Do you see the difference? It is colossal! They have nothing invested in you just approaching them in a pub, and "blowing them away". Once they pay, it takes on a new meaning for them and hopefully for you.


Danny,
My perception is that most of the time, when people see this sort of magic they didn't pay anything. Their host or the resturant or someone else did. So does that still apply?

Here in Seattle, for example, we have Monday Night Magic shows at couple of local bookstores (they have stages for speakers / poetry readings, etc.) and people come out specifically to see a free magic show.

In my mind having people get out of their chairs and drive to the show is more of an investment than simply stumbling in and having dinner where I happen to be working, or being compelled to attend a company party where I've have been booked.
Dannydoyle
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An investment of their time, yes definitely that applies if you ask me. Even more so when you put it that way. No doubt sir.
Danny Doyle
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<BR>In a time of universal deceit, telling the truth is a revolutionary act....George Orwell
Destiny
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Thank You Jamie for your advice - translates well I thik using the rent thing - as for tips we don't do the tip thing in Australia - here people are supposed to be paid a decent wage for a decent job - very grateful for that - have watched videos of American drag performers running round the stage trying to fit in the odd bit of entertainment between collecting tips - hope that never comes here for magicians - quick trick - swing on a pole - collect a tip
fccfp
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I have not had a regular strolling gig for several years (25?). Recently I had the opportunity to speak to the manager at a local, family oriented, restaurant. This place caters specifically to families w/ young kids and is relatively inexpensive. (I don't eat there). They have me for two weeks and we will go from there.

Factors I took into consideration:
1) The restaurant caters to folks that don’t have a lot of green and what they get is probably around $6-10 per head.

2) They are trying this out to see if it is something they want to do. Manager is experimenting; owner is waiting to see what happens.

3) I believe (hope & pray?) that this gig will raise my visibility in my area, allow me to give out cards & collect names.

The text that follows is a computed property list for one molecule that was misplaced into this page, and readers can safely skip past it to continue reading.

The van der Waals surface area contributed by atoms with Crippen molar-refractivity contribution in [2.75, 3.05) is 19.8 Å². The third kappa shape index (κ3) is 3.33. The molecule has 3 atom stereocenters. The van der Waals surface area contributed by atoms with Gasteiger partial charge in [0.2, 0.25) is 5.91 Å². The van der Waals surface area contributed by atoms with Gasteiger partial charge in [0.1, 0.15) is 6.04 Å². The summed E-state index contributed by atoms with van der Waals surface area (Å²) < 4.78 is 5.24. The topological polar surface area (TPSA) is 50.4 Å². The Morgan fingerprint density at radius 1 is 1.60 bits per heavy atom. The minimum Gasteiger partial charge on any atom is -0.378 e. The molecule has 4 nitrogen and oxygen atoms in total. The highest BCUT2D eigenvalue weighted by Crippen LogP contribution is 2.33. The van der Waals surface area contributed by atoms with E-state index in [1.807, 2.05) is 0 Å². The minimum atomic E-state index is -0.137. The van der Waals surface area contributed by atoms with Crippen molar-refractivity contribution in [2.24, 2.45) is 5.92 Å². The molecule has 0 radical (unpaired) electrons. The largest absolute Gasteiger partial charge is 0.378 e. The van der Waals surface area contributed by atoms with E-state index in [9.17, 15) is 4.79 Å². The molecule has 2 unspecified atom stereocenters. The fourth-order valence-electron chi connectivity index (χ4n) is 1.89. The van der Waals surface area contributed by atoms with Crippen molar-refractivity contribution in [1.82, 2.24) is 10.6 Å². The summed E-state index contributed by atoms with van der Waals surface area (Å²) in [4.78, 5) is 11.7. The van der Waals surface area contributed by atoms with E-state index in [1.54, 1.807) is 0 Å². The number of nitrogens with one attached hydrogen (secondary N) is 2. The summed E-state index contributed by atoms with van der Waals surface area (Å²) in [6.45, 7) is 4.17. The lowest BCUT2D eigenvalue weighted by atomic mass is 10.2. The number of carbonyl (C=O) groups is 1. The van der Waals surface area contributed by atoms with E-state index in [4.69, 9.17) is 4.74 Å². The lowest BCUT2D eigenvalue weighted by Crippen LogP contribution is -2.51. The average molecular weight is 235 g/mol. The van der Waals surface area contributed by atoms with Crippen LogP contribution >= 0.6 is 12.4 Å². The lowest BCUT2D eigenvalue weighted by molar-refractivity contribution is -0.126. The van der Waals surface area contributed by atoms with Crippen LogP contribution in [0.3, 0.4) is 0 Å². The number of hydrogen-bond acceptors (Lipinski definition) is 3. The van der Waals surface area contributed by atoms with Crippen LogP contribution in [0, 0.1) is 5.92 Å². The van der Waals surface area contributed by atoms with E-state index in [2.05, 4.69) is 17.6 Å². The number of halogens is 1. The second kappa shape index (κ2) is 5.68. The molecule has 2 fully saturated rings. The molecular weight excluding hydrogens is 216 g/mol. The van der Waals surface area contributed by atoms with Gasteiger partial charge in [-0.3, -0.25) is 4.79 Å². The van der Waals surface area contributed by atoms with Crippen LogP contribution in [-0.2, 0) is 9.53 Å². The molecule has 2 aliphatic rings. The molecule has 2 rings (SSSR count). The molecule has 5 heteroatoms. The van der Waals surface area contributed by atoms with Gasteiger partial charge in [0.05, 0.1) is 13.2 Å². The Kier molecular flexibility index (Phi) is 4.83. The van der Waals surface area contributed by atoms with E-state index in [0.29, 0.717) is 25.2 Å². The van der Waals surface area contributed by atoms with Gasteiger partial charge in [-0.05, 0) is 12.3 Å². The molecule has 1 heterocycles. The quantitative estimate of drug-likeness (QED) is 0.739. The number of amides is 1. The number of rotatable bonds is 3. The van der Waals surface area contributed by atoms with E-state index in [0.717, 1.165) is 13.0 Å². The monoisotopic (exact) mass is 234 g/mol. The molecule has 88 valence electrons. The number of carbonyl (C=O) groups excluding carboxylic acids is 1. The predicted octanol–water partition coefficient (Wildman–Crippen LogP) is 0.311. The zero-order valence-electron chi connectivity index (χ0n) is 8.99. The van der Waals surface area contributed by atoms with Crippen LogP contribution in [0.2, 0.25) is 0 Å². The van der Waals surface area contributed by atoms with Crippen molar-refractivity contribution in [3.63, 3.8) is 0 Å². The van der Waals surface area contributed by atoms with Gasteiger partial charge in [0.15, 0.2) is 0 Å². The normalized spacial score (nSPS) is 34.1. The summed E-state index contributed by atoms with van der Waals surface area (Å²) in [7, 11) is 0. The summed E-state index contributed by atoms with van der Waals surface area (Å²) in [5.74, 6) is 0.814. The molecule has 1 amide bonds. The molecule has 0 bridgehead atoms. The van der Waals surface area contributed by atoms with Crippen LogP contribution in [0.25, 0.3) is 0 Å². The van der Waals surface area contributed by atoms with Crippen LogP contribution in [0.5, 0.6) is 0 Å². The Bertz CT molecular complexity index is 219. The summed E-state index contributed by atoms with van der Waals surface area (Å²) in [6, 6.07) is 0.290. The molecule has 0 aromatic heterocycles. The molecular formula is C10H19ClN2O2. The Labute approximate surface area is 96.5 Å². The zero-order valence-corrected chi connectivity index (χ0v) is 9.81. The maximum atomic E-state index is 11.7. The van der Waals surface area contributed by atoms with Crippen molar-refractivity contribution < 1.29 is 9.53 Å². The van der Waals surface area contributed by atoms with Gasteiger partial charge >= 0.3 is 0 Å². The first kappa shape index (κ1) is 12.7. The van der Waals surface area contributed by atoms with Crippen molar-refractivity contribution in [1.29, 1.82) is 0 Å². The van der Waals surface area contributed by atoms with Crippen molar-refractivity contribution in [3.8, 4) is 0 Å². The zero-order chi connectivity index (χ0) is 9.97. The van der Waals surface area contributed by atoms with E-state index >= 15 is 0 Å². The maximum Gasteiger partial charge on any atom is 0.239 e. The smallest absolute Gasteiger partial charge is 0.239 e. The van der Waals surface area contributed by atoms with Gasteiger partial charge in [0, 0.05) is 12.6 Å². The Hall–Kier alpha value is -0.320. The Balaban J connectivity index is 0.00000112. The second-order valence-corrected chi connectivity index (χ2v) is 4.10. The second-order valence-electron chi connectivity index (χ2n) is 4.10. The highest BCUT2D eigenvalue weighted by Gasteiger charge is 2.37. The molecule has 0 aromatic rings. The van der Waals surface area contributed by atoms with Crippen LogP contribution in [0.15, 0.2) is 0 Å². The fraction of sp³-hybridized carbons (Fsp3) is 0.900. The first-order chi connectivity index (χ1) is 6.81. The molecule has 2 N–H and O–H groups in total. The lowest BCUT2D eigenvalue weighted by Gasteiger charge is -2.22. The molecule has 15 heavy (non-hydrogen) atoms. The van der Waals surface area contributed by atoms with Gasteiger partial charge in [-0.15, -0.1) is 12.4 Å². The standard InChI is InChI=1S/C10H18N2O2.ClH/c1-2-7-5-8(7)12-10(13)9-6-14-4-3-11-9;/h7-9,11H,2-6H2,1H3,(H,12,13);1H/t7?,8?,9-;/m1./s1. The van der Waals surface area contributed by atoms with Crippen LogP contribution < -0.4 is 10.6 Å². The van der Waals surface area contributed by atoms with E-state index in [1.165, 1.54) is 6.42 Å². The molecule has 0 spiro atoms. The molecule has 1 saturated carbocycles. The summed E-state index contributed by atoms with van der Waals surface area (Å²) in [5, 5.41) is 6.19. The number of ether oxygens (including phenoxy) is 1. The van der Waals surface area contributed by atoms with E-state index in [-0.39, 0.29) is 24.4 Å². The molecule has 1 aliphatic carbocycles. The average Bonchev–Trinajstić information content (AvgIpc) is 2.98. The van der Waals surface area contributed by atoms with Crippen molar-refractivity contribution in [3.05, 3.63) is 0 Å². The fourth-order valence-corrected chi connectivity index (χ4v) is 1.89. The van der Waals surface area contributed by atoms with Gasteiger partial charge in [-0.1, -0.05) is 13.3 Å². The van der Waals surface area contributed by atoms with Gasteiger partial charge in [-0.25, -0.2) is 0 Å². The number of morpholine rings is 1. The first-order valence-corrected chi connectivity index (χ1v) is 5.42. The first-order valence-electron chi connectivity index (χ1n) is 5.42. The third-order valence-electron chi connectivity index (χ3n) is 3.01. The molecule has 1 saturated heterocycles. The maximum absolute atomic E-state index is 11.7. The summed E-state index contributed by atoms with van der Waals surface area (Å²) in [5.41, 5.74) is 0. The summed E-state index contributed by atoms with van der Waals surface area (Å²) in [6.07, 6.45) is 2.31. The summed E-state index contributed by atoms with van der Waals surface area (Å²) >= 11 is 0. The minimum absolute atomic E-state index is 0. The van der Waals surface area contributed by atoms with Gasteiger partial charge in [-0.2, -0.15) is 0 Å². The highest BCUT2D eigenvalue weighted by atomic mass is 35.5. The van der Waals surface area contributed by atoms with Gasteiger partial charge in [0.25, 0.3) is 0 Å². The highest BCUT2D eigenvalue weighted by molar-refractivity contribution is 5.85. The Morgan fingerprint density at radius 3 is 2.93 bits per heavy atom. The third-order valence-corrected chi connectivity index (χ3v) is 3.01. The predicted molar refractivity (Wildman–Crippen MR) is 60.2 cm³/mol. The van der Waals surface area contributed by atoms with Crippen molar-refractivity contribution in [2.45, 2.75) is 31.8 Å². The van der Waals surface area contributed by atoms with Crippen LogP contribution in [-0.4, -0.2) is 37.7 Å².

4) I hope to benefit from the publicity/advertising they do to promote the night. (ME!)

5) It will pay for an upcoming convention Smile

6) I would enjoy doing it.

7) I will be able to say I was the “House Magician” @ (name of restaurant).

I quoted well below my regular rate for a birthday party and a fraction of what I get for larger shows. They offered me free meals there for my wife and me, we will not be taking them up on it. On the plus side, it is on my commute home from work and I won’t be lugging all my equipment, backdrop & PA. These are big pluses to me. I don’t think I would have done it for this amount if I had to drive an additional 20-30 minutes each way. If this turns out to be a regular, long-term arrangement, great, if not I won’t be too disappointed. For two appearances, it will still be fun. I would not do it for free, but the enjoyment factor is important to me.

Not everyone will agree with my reasoning. It works for me & that is enough. That’s my story and I am sticking to it.
A.K.A. Jay The Magician
www.jaythemagician.com
Dannydoyle
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Now think of it this way.

IF you book shows, how much will you get for those shows? Dosn't sound like people eating here can afford your regular show fee. Yea you get exposure, but what kind?

Being "House Magician" at a cheap restaurant, is that something you want to brag about?

Why don't you and your wife eat there? That should be your first question. It matters.

I am not saying don't do it, or it is right or wrong, just your coin has 2 sides.
Danny Doyle
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<BR>In a time of universal deceit, telling the truth is a revolutionary act....George Orwell
Amon
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I'd be curious to find out how your new gig goes..let us know.
here and now
SoCalPro
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Hey Danny,
Here is my 2 cents..........
I currently perform at 5 restaurants a week. One of which is a low rate restaurant. You can get a steak, veggies, salad, AND soup for about 8 bucks. I do not get many gigs from it (that’s OK), I never make good tips from it (I don't accept tips anyway), and sometimes the guests are less than classy (sometimes downright dirty). Now for the good part. This restaurant has employed me for 13 years!!!!! That has been a guaranteed paycheck for 13 years!!!! I know this is an exception and not the rule, but they have had me EVERY WEEK through thick and thin, bad times and good times (kinda sounds like a marriage). Although I may not enjoy performing there every week, it has been a steady paycheck, and I have met some really nice people(no, really). Not to mention that it has given me a GREAT place to practice new magic.

Again, just my 2 cents, and NOT the norm (kinda funny cause the place is called NORMS). Smile

JIM